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The Strangelovian Law School, Or: How I Learned to Stop Worrying and Love the Casebook


In this series of posts about the law school casebook [first post here] [second post here], I’ve suggested that the casebook is both emblem and instrument of how the legal profession perpetuates itself as a field. 

The obvious subtext is that I believe (along with others) that the profession is overdue for some substantial re-thinking and re-implementing, and that change begins at home. [Since this series began, the chorus of similar calls has gotten louder and louder.  See, for example, this post from Dan Rodriguez, “Toward evidence-based legal education reform: First, let’s experiment,” and this announcement of an interesting new venture at the University of Pennsylvania.] Lots of time, attention, and money are flowing into re-regulation of law practice, legaltech solutions, and other things.  Some good time and attention is being directed to modifying the edges of legal education, particularly via new forms of experiential education.  Almost no time or money is going into re-thinking the intellectual backbone of law’s entire system of systems.  That’s my interest in the casebook.

It’s clear from my earlier posts that there is a lot to criticize in the law school casebook.  In future posts, there will be more criticism, and more importantly, some ideas about change and novelty.  In this post, I pause for some praise.  As a form of teaching text, the casebook has endured for well over 100 years and is still in almost universal use today. There are reasons for that.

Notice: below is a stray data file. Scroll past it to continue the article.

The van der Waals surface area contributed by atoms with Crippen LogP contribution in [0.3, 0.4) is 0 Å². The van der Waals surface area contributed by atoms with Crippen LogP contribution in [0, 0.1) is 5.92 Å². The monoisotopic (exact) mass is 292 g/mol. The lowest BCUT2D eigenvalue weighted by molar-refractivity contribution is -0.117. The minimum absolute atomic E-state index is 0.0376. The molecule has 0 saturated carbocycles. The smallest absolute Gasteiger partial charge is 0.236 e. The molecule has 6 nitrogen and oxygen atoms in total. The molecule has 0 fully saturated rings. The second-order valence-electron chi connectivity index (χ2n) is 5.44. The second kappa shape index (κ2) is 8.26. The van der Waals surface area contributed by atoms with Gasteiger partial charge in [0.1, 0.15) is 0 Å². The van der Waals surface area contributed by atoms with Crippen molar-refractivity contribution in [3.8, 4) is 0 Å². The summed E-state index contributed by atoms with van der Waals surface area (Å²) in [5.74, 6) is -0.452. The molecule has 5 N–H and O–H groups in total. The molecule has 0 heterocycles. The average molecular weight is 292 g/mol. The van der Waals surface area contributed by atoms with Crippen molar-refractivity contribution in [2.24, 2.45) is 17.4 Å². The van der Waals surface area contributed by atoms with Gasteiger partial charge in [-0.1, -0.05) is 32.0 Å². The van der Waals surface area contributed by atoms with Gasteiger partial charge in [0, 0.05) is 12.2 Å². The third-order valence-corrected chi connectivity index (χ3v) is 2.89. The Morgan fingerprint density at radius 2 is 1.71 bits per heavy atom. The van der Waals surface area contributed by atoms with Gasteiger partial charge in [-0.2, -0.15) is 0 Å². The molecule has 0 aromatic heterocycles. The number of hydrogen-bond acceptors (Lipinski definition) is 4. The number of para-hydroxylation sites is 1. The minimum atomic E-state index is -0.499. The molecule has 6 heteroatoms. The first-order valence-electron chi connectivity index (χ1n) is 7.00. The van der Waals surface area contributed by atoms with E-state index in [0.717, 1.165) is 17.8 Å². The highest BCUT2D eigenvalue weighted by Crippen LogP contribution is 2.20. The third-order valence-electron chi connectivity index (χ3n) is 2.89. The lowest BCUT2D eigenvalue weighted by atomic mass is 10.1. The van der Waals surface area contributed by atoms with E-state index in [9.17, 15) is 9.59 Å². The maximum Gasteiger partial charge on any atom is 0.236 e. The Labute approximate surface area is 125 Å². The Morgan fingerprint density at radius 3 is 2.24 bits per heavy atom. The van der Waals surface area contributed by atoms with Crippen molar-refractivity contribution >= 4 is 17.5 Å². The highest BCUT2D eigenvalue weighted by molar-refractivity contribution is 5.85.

Some of those reasons are not so great:  path dependence, switching costs, and the political economy of academic publishing.  But here are some better reasons.  In short: I’ve got a list of seven reasons why we can love casebooks, and why some people — even some law students — actually do. 

  • Convenience for students:  One book per course, and one course per book, is an intellectually economical and pragmatically portable way for students to keep track of course content and expectations.
  • Convenience for teachers:  Preparing to teaching a law school course requires that the teacher do little more than simply pick their preferred casebook from among the texts on offer.  (Often that’s true; occasionally, it’s not.)  The convenience factor is especially important for faculty members, including adjunct faculty members, who are not experts in the subjects that they are asked to teach.
  • Simplicity and standardization:  Many if not most bodies of law taught in US law schools are trans-jurisdictional — they span the entirety of the US (and/or the Anglo-American tradition) or bodies of “international” law.  The casebook approach helps to ensure that Basketweaving Law as taught in Miami is a close cousin of Basketweaving Law as taught in Seattle, so that Florida law graduates can sit for the bar exam and begin careers in Washington — and vice versa. And law professors who move from Seattle to Miami can carry on their teaching careers more or less without interruption. 
  • Consistency in meeting student expectations:  Generations of law students have been taught that almost all law school courses come in packages that align precisely with bodies of law, particularly those bodies of law that were codified (often by law professors) during the 19th century.  The form of the casebook labeled “Contracts” aligns precisely with the expectation following that teaching, so that law school as experienced by students is mostly what students expect law school to be.